Lyme disease is an infection caused by bacteria in the Borrelia family, and is spread to humans through the bite of infected ticks.
For ticks to develop, they must feed on animal or human blood. Their bites are usually painless and often go unnoticed. Before feeding, an adult tick measures between 1 and 3 millimetres, but can triple in volume when filled with blood, reaching the size of an apple seed. Ticks that have not reached adulthood are known as nymphs, and can also transmit Lyme disease. At the nymph stage, they are very small and because they remain virtually undetected, they are able to stay attached to skin longer. Generally speaking, an infected tick must be attached to skin for 36 to 48 hours or more before it can transmit the disease to a human. Ticks do not jump or fly. They are normally found in forests, woods, tall grasses and piles of dead leaves. Ticks that transmit Lyme disease are found throughout Canada, the United States and in other countries.
The first symptoms of Lyme disease usually appear within 3 to 30 days after the bite. If left untreated, symptoms will progress over the course of the following weeks and months. The most common symptom is reddening of the skin. It develops around the bite area, most frequently on the thighs, groin, armpits and torso. With every passing day, the rash spreads quickly, extending over 5 centimetres. In addition to the redness, other symptoms may occur:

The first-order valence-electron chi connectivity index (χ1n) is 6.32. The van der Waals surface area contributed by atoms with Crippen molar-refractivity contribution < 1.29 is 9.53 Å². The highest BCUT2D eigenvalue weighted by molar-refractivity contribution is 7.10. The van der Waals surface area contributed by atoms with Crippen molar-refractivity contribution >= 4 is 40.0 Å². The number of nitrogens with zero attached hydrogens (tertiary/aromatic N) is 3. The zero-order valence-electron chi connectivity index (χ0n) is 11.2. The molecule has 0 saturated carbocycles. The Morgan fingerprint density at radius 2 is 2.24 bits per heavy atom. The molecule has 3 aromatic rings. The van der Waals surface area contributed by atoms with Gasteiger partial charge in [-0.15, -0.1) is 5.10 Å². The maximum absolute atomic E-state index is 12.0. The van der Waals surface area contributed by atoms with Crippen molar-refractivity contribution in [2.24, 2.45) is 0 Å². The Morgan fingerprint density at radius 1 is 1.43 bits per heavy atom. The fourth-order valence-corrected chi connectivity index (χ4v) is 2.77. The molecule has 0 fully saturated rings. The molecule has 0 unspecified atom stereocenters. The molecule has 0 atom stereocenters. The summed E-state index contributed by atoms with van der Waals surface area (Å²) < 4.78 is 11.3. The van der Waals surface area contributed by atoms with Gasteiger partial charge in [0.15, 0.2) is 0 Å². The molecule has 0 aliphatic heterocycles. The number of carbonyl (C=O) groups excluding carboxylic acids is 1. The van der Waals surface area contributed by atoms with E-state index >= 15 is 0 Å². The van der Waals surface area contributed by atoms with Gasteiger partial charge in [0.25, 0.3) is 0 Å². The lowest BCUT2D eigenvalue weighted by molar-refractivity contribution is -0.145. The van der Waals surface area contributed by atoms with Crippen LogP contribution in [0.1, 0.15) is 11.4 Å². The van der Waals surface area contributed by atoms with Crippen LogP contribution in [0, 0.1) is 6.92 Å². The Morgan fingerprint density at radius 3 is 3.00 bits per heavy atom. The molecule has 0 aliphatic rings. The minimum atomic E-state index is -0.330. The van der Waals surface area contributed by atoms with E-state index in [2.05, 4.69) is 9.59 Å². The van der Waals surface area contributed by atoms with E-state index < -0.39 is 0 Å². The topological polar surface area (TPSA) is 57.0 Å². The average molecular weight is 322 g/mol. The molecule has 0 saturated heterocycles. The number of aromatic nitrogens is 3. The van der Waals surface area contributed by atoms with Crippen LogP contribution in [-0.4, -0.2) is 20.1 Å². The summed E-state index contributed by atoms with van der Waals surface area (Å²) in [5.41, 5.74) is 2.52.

The best prevention is to avoid being bitten by an infected tick. Here are some precautions you can take to protect yourself:
- When walking in the woods, stay on the trail;
- When walking in tall grasses or wooded areas, wear pants and tuck them into your socks, a long-sleeved shirt that is fitted at the wrists and tucked into your pants, and closed shoes and a hat;
- Wear long and light coloured clothing to make it easier to spot ticks;
- Use insect repellent (e.g., DEET) on exposed parts of the body, avoiding the face;
- Inspect yourself, others, pets and equipment for ticks when returning from a risk area;
- Remove the tick from the skin as quickly as possible using tweezers or a special tick removal tool. Grasp it as close to the skin's surface as possible (by its body) and pull upward without twisting.
If you were recently bitten by a tick, a preventive treatment may be prescribed. If symptoms appear, treatment involves antibiotics that must be prescribed by a doctor. The nature and duration of the treatment depends on the stage of infection and symptoms.
For more information:
Public Health Agency of Canada